Software testing is an integral and important phase of the software development process. This part of the process ensures that defects are recognized as soon as possible. It can also provide an objective, independent view of the software to allow users to appreciate and understand the risks of software deployment. Software testing can be stated as the process of validating and verifying that a software program/application/product: [1,2]

  • meets the requirements that guided its design and development;
  • works as expected; and
  • can be implemented with the same characteristics.

Step #4: Deployment and Maintenance

Deployment starts after the code is appropriately tested, approved for release, and sold or distributed into a production environment. This may involve installation, customization, testing, and an extended evaluation period. Training and support are important, as the software is only effective if used correctly. Maintaining and enhancing software to cope with newly discovered faults or requirements can take substantial time and effort, as missed requirements may force software redesign. Each project action is written down to be used as a reference and improved in the future. [1]

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Software Development Plan (SDP)

The Software Development Plan (SDP) describes a developer’s plans for conducting a software development effort. The SDP provides the acquirer insight and a tool for monitoring the processes to be followed for software development. It also details methods and the approach to be followed for each activity, organization, and resource. The software development process should be detailed in the SDP.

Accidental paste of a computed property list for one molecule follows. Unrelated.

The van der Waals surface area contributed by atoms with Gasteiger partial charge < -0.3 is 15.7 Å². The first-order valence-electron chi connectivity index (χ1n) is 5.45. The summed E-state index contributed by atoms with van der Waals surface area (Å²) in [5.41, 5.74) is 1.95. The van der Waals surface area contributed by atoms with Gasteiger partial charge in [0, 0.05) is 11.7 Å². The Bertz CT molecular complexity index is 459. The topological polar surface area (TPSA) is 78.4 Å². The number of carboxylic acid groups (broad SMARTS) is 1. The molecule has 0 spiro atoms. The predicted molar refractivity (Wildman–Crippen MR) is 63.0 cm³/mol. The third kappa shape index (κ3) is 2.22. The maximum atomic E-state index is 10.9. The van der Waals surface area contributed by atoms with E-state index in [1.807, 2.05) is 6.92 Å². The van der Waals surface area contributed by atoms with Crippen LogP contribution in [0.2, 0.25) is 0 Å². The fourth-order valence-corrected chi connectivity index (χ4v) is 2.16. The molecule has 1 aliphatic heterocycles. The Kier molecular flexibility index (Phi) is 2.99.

Software Development Approaches

The Software Development Approaches below show how the various tasks related to software development can be organized. Typical approaches or paradigms encountered in DoD software development include waterfall, incremental, and spiral, as described below. The incremental development approach typically forms the basis for software development within the larger systems level of Evolutionary Acquisition (EA).

Types of Software Development Approaches

There are four main types of software development approaches. These are:

  • Waterfall Approach
  • Incremental Approach
  • Spiral Approach 
  • Agile and Scrum

Waterfall Approach

Development activities are performed in order, with possibly minor overlap, but with little or no iteration between activities. User needs are determined, requirements are defined, and the full system is designed, built, and tested for ultimate delivery at one point in time. A document-driven approach best suited for highly precedence systems with stable requirements.